Astera Labs, Axonne, and Xsight Labs are the three silicon startups included in the group of eleven companies now joining Intel Capital’s portfolio. Astera Labs (Santa Clara, CA) is described by Intel as “a fabless semiconductor company that develops purpose-built connectivity solutions for data-centric systems to remove performance bottlenecks in compute-intensive workloads such as artificial intelligence and machine learning.” As explained in Astera’s website, the company’s key products are “smart retimers” based on an “innovative low-latency architecture”; these devices are “designed to easily eliminate signal integrity issues for PCI-Express (PCIe) 4.0 and 5.0 interconnects in data-centric applications.” Axonne (Sunnyvale, CA) develops high-speed Ethernet network connectivity solutions for automobiles. The company website provides no further details; according to Intel, however, Axonne solutions make use of “proprietary mixed signal circuits, algorithms and digital signal processing”. Just as secretive is the website of Israel-based Xsight Labs; the Intel press release states that the company “provides new chipset designs” aimed at “accelerating next generation, cloud-based, data-intensive workloads”. The group of eleven companies joining Intel Capital’s portfolio, all described by Intel as “startups”, also includes ProPlus Electronics, a Chinese EDA company that – according to the company’s website – was founded in 2006. Tools cited in the ProPlus website include SPICE modeling, giga-scale SPICE simulations, and a “Design-for-Yield” solution.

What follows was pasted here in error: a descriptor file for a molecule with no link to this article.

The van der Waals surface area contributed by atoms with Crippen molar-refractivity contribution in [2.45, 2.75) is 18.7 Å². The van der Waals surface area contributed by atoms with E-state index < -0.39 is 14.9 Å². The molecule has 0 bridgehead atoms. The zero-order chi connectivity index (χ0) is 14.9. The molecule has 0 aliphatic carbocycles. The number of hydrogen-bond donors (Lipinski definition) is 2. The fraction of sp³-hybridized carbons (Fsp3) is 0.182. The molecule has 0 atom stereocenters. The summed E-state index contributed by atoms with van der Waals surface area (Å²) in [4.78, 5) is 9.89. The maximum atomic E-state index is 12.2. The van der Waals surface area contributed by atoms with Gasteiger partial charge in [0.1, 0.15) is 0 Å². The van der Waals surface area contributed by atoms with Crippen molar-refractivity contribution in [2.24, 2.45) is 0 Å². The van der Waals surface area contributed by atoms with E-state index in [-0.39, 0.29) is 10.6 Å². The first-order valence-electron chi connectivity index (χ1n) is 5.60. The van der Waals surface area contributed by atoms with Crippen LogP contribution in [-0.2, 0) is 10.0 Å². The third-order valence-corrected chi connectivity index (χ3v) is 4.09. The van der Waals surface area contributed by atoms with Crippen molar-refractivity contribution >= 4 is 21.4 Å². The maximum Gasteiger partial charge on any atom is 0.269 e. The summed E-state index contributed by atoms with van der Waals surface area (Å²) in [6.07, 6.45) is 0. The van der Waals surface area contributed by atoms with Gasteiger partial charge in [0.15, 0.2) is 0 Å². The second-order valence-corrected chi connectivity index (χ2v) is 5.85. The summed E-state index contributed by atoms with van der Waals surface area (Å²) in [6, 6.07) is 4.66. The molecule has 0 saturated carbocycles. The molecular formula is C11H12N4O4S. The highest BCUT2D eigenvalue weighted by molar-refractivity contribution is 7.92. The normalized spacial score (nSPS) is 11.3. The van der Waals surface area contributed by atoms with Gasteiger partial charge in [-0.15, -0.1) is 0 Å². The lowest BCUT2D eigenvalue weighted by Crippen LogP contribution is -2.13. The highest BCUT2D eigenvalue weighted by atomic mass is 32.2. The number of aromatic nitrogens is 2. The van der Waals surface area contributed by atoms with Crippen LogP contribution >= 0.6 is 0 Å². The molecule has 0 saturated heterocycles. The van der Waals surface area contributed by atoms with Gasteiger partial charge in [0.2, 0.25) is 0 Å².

Image credit: Intel Capital
Retaining accuracy in binary neural networks: the LeapMind approach